Tuesday, July 29, 2008
"As good almost kill a man as kill a good book: who kills a man kills a reasonable creature...but he who destroys a good book, kills reason itself...."
I slogged through Paradise Lost in high school, not fully appreciating that John Milton was a highly complex man living in tumultuous times. There was an excellent article in the New Yorker recently about his life and work, this being the 400th anniversary of his birth. As you know, free speech has a long history in western democratic culture, and the Founding Fathers, as proper gentlemen of the day, were solidly grounded in classical studies. Milton's Areopagitica is a cornerstone document in the development of the first amendment. Interestingly, although he titled it a speech, it was actually a widely distributed pamphlet, and never delivered orally before Parliament. Not light reading, by any means, but worth the time, the document was in part inspired by Milton's visit to the aging Galileo as well as by the ongoing upheavals in England between Catholicism and Protestantism.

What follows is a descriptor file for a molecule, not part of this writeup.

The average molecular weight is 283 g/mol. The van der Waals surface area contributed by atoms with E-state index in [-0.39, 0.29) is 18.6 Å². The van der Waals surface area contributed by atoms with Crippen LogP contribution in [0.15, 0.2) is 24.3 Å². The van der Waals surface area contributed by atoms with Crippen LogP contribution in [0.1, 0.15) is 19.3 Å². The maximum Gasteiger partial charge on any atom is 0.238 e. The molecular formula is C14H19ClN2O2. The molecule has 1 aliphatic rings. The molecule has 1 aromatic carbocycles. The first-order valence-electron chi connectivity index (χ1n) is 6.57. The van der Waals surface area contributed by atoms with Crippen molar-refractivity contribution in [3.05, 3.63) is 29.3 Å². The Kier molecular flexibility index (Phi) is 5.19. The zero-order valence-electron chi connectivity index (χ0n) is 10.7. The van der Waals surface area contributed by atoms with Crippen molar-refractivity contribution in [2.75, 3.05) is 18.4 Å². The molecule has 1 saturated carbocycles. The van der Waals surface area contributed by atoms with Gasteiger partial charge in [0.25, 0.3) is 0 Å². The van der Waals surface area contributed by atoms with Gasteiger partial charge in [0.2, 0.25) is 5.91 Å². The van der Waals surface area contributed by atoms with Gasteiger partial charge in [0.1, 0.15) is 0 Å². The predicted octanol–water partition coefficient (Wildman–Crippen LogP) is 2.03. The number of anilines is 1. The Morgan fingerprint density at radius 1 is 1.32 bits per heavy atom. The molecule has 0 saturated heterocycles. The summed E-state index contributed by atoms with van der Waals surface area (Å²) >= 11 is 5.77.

Monday, July 21, 2008
Sunday, July 20, 2008
Thanks to Jim Cooper and Suzanne Tronier for this article.
There is a bewildering amount of information concerning First Amendment issues and libraries, much of it in the murky realms of the law. The purpose of this site is to digest some of that information in a brief, accessible format. Some topics will be:Patron Behavior
Speech in the workplace
Challenges to library materials
Please email Merry White, IF Committee Chair, if you have a question or comment about this site, information on intellectual freedom of interest to Utah library employees, or if you would like to participate on the committee.